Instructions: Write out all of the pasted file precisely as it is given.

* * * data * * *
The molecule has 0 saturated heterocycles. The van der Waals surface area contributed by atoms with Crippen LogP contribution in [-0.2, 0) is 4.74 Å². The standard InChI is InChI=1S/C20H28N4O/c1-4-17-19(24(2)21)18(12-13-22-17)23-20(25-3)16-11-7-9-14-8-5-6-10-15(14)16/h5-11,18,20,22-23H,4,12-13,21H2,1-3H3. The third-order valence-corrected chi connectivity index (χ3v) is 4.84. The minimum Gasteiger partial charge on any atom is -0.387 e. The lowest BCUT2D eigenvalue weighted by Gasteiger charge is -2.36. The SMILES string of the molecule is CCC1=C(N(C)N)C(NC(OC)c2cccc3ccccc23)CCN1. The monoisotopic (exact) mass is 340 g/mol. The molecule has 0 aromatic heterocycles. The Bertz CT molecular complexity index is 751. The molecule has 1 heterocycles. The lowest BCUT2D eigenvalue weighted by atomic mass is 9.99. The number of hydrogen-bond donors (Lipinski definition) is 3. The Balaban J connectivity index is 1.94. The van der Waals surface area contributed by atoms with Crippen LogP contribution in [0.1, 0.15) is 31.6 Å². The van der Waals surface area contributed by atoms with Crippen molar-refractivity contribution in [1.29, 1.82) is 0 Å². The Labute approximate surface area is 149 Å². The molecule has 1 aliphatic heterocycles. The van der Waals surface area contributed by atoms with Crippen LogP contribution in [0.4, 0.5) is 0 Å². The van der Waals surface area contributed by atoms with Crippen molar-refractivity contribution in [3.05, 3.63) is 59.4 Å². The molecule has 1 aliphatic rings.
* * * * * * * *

The molecule has 0 saturated heterocycles. The van der Waals surface area contributed by atoms with Crippen LogP contribution in [-0.2, 0) is 4.74 Å². The standard InChI is InChI=1S/C20H28N4O/c1-4-17-19(24(2)21)18(12-13-22-17)23-20(25-3)16-11-7-9-14-8-5-6-10-15(14)16/h5-11,18,20,22-23H,4,12-13,21H2,1-3H3. The third-order valence-corrected chi connectivity index (χ3v) is 4.84. The minimum Gasteiger partial charge on any atom is -0.387 e. The lowest BCUT2D eigenvalue weighted by Gasteiger charge is -2.36. The SMILES string of the molecule is CCC1=C(N(C)N)C(NC(OC)c2cccc3ccccc23)CCN1. The monoisotopic (exact) mass is 340 g/mol. The molecule has 0 aromatic heterocycles. The Bertz CT molecular complexity index is 751. The molecule has 1 heterocycles. The lowest BCUT2D eigenvalue weighted by atomic mass is 9.99. The number of hydrogen-bond donors (Lipinski definition) is 3. The Balaban J connectivity index is 1.94. The van der Waals surface area contributed by atoms with Crippen LogP contribution in [0.1, 0.15) is 31.6 Å². The van der Waals surface area contributed by atoms with Crippen molar-refractivity contribution in [1.29, 1.82) is 0 Å². The Labute approximate surface area is 149 Å². The molecule has 1 aliphatic heterocycles. The van der Waals surface area contributed by atoms with Crippen LogP contribution in [0.4, 0.5) is 0 Å². The van der Waals surface area contributed by atoms with Crippen molar-refractivity contribution in [3.05, 3.63) is 59.4 Å². The molecule has 1 aliphatic rings.